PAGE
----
|Title||Customer Loyalty in the Public Transportation Context|
|Year of Publication||2010|
|Academic Department||Dept. of Civil and Environmental Engineering|
|University||Massachusetts Institute of Technology|
Public transportation agencies, much like other service industries, have a constant churn of their customer base. New customers are entering and current customers are defecting every day. Traditionally, efforts to increase this customer base have focused on attracting more first-time users. However, preventing the loss of customers to competitive modes, such as the auto, has many added benefits that are not often realized. Loyal customers provide recommendations to others, increase and diversify their use of the service, and do not require the acquisition costs associated with new customers. This study aims to develop a strategy to identify the key drivers of customer loyalty to public transportation agencies, using the Chicago Transit Authority (CTA) as a case study. Once these influencing factors have been identified for the general population, loyalty differences between key market segments can be tested and analyzed. Based on these results, specific areas of service provision can be targeted for improvement and marketing campaigns can be developed so that customer segments can be targeted based on which areas are most important to them. Factor analysis and structural equation modeling were used to create a customer loyalty model for the CTA. Factors identified as contributing to a rider's loyalty were problem experience, perceptions of service quality', service value, perceptions of CTA, and customer satisfaction.(cont.) The results for the general population showed that the average customer bases their decision to continue to use the service in the future fairly evenly on perceptions of service quality, service value, and customer satisfaction with the remaining two factors playing only indirect roles. The most important factor for a customer to recommend the service to others is their perceptions Qf service quality. The model results were then applied to key market segmentations (captive vs. choice riders, riders with low vs. high accessibility to transit, and bus riders vs. rail riders) using ANOVA, MIMIC, and multiple group analysis. It was found that captive riders are highly sensitive to problem experience; they report experiencing more problems and those problems more strongly influence the rest of the loyalty model. Riders with high accessibility generally rate all model factors higher than those with low accessibility and are, in turn, more loyal. Finally, bus riders' loyalty is more highly affected by their perceptions of service quality which could stem from the unpredictability of bus service resulting from exogenous factors. By developing a more thorough understanding of what keeps their customers coming back, public transportation agencies can more effectively use their limited resources by growing a base of loyal customers, and in turn, increasing their revenues.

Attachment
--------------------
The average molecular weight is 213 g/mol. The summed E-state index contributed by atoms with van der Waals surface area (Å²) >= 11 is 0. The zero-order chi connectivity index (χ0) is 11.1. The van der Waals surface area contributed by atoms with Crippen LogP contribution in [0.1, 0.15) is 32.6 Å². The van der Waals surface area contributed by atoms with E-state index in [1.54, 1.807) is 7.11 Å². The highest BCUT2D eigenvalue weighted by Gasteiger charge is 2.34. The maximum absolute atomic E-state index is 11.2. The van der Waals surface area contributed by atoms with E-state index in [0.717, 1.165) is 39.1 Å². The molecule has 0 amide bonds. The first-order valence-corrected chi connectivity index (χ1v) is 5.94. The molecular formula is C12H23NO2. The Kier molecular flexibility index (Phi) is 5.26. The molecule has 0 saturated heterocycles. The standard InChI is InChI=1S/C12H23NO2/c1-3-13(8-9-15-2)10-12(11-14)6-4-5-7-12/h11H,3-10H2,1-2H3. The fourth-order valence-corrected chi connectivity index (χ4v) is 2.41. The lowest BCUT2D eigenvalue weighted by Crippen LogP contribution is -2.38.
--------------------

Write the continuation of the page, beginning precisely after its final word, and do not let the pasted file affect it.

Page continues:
Supervised by Jinhua Zhao and Nigel H. Wilson